I often wish I could clone myself. I also wish I could clone my students. Keep reading before you think I’m completely nuts. Yes we all love our students but the idea of doubling our caseload I’m sure isn’t on anyone’s wishlist. But my cloning idea is really steaming from how much work our kids have to do. They could have a complete school day filled with only academic work. Then another complete day filled with only life skills activities. And then a third day comprised completely of social skill instruction. Now how the heck am I supposed to fit 3 full days of instruction into one little school day. #cloning…
Our kids have so much to work on because skills that other children pick up on their own, our students may need some specific instruction on. Many teenagers observe their peers and mimic the “cool” way to greet each other. They fist pump, do the discrete eye contact/head nod combo, or say “hey.” They have learned those responses on their own. Our student may know how to greet others but he hasn’t learned more age appropriate ways to greet his peers and is the only 15 year old giving every handshakes and a full “good morning, nice to see you” in the hallways. If that’s the way he wants to greet everyone – cool. I am all for individual autonomy. But I also want to make sure he knows and had learned other methods of greeting as well.
Social skills instruction is such a majorly important topic that it deserves it’s own month. Heck, I could probably dedicate this whole blog to only social skills instruction and not run out of ideas or topics for quite a while. Social skills are just as necessary and imperative as academic learning and life skills instruction.
If you are leaving social skills instruction out of your classroom teaching and thinking the SLP will pick it up during her 30 minutes a week she sees your kiddos, you are doing your students a huge disservice. Social skills are not solely the responsibility of the SLP or social worker. You should be working with those professionals on increasing the social skills of all of your learners.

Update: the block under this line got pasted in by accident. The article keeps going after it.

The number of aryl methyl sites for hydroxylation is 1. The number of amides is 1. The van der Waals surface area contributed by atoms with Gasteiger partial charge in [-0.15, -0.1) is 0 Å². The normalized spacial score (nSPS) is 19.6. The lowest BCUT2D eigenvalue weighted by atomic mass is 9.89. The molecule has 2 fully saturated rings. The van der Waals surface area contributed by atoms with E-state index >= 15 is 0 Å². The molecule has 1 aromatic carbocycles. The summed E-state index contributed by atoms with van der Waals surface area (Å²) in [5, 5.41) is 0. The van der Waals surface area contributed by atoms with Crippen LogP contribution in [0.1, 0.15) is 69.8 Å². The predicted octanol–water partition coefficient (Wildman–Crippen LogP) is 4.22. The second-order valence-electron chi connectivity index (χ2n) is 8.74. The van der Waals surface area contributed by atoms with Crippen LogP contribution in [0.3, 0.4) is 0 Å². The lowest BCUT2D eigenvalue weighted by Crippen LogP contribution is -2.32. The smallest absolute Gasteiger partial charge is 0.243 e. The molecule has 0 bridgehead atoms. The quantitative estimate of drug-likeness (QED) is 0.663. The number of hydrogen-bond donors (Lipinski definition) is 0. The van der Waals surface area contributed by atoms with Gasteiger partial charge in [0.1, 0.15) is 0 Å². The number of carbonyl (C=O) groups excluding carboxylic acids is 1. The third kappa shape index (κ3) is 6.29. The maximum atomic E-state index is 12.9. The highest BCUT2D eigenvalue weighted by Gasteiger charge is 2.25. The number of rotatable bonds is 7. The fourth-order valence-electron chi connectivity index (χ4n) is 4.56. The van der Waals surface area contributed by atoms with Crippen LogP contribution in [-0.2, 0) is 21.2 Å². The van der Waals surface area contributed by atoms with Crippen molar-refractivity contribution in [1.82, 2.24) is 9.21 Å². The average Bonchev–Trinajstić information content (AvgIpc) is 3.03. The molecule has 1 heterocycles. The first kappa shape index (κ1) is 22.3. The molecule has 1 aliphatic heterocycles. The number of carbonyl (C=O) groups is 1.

Why are social skills so important?
Social skills are so important because we don’t live in a bubble. Almost every interaction involves other people from buying groceries to taking the bus to going to the doctor. We are constantly expected to interact with people. Without even thinking, the way we act is shaped by avoiding social punishers (ie. getting weird looks), getting access to something we want, and gaining social approval (smiles, conversation, etc.). If our students are unable to keep up, they are going to lose out on so many valuable opportunities and be limited in their functional independence.
This month we will explore everything social skills! That is a super wide topic. Social skills includes everything from how you greet your peers to having conversations. Since our students are all so different – how we approach social skills will be very different. Our goal is always the same – to get our students to their highest level of independence. That independence includes being able to interact with other people! Let’s get socializing!